Terrorist Threat Levels

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The gist of retired Air Force Col. Randall Larsen's view of our homeland security is that we should not be scared of regular terrorist attacks that may kill a few thousand people against the background of more than 800,000 who've died of natural causes like car accidents, food poisoning, and medical mistakes since 9/11 ["Getting Real About Threats," September 3].

What we should beware of is a possibility of a biological or a nuclear attack. Although a director of the Institute for Homeland Security, Larsen probably does not understand that the main consequence of a terrorist attack is to create havoc disrupting the normal functioning of our society: our transport, economy, and communication system. Blowing up a bridge, a tunnel, or even a single subway station will not result in many deaths, but the devastating effect of such an act on the stability of our society is difficult to overestimate. After 9/11, it took almost five years for our airline transportation system to recover. If we disregard terrorist attacks, then they will escalate, as does criminal activity when law enforcement is dormant. I am not sure that disseminating such a philosophy brings any good to understanding the extremely complex situation we live in.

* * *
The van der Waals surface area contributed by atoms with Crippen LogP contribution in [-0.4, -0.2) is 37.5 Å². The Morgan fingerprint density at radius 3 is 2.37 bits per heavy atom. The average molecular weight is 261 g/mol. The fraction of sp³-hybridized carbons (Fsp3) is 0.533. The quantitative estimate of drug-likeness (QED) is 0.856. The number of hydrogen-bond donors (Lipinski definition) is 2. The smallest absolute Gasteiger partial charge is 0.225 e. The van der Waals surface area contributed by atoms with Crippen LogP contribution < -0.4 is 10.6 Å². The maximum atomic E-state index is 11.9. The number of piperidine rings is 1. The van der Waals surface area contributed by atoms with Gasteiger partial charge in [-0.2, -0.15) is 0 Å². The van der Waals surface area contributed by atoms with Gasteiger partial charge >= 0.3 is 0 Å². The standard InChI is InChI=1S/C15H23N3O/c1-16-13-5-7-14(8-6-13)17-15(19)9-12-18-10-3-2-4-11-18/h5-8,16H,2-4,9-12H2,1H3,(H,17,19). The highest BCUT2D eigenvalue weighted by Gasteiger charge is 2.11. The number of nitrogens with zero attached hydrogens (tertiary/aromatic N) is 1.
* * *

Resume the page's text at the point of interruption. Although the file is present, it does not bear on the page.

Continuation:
Genrich L. Krasko

Peabody, Mass.  

Larsen has offered the sanest, most rational understanding of the threats of terrorism that I have come across. Now, if only our politicians and security agencies in Washington, D.C., would take his advice seriously and place the threats in appropriate context.

C. Conrad Cherry

Carmel, Ind.